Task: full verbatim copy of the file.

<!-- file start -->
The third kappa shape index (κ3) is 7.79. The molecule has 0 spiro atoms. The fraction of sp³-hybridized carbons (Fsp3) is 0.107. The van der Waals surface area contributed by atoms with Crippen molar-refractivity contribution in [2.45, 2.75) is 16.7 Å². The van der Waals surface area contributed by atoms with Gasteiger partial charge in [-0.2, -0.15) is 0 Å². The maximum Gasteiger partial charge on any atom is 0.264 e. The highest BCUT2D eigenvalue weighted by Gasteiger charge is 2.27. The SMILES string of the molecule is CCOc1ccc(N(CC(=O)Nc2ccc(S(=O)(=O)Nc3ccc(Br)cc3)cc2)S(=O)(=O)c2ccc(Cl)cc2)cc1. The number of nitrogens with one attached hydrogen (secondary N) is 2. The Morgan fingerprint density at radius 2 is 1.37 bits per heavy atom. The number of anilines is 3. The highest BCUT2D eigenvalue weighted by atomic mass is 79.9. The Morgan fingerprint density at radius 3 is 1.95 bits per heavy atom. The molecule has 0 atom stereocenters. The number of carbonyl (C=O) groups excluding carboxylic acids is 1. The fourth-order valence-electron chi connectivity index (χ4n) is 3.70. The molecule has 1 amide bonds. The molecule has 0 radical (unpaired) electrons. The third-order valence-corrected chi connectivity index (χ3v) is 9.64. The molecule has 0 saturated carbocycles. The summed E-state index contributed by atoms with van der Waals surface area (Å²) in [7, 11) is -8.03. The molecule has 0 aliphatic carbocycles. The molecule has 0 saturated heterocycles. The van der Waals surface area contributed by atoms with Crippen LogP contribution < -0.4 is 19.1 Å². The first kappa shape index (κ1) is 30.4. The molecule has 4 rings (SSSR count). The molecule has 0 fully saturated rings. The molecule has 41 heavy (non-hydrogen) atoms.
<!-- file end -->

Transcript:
The third kappa shape index (κ3) is 7.79. The molecule has 0 spiro atoms. The fraction of sp³-hybridized carbons (Fsp3) is 0.107. The van der Waals surface area contributed by atoms with Crippen molar-refractivity contribution in [2.45, 2.75) is 16.7 Å². The van der Waals surface area contributed by atoms with Gasteiger partial charge in [-0.2, -0.15) is 0 Å². The maximum Gasteiger partial charge on any atom is 0.264 e. The highest BCUT2D eigenvalue weighted by Gasteiger charge is 2.27. The SMILES string of the molecule is CCOc1ccc(N(CC(=O)Nc2ccc(S(=O)(=O)Nc3ccc(Br)cc3)cc2)S(=O)(=O)c2ccc(Cl)cc2)cc1. The number of nitrogens with one attached hydrogen (secondary N) is 2. The Morgan fingerprint density at radius 2 is 1.37 bits per heavy atom. The number of anilines is 3. The highest BCUT2D eigenvalue weighted by atomic mass is 79.9. The Morgan fingerprint density at radius 3 is 1.95 bits per heavy atom. The molecule has 0 atom stereocenters. The number of carbonyl (C=O) groups excluding carboxylic acids is 1. The fourth-order valence-electron chi connectivity index (χ4n) is 3.70. The molecule has 1 amide bonds. The molecule has 0 radical (unpaired) electrons. The third-order valence-corrected chi connectivity index (χ3v) is 9.64. The molecule has 0 saturated carbocycles. The summed E-state index contributed by atoms with van der Waals surface area (Å²) in [7, 11) is -8.03. The molecule has 0 aliphatic carbocycles. The molecule has 0 saturated heterocycles. The van der Waals surface area contributed by atoms with Crippen LogP contribution < -0.4 is 19.1 Å². The first kappa shape index (κ1) is 30.4. The molecule has 4 rings (SSSR count). The molecule has 0 fully saturated rings. The molecule has 41 heavy (non-hydrogen) atoms.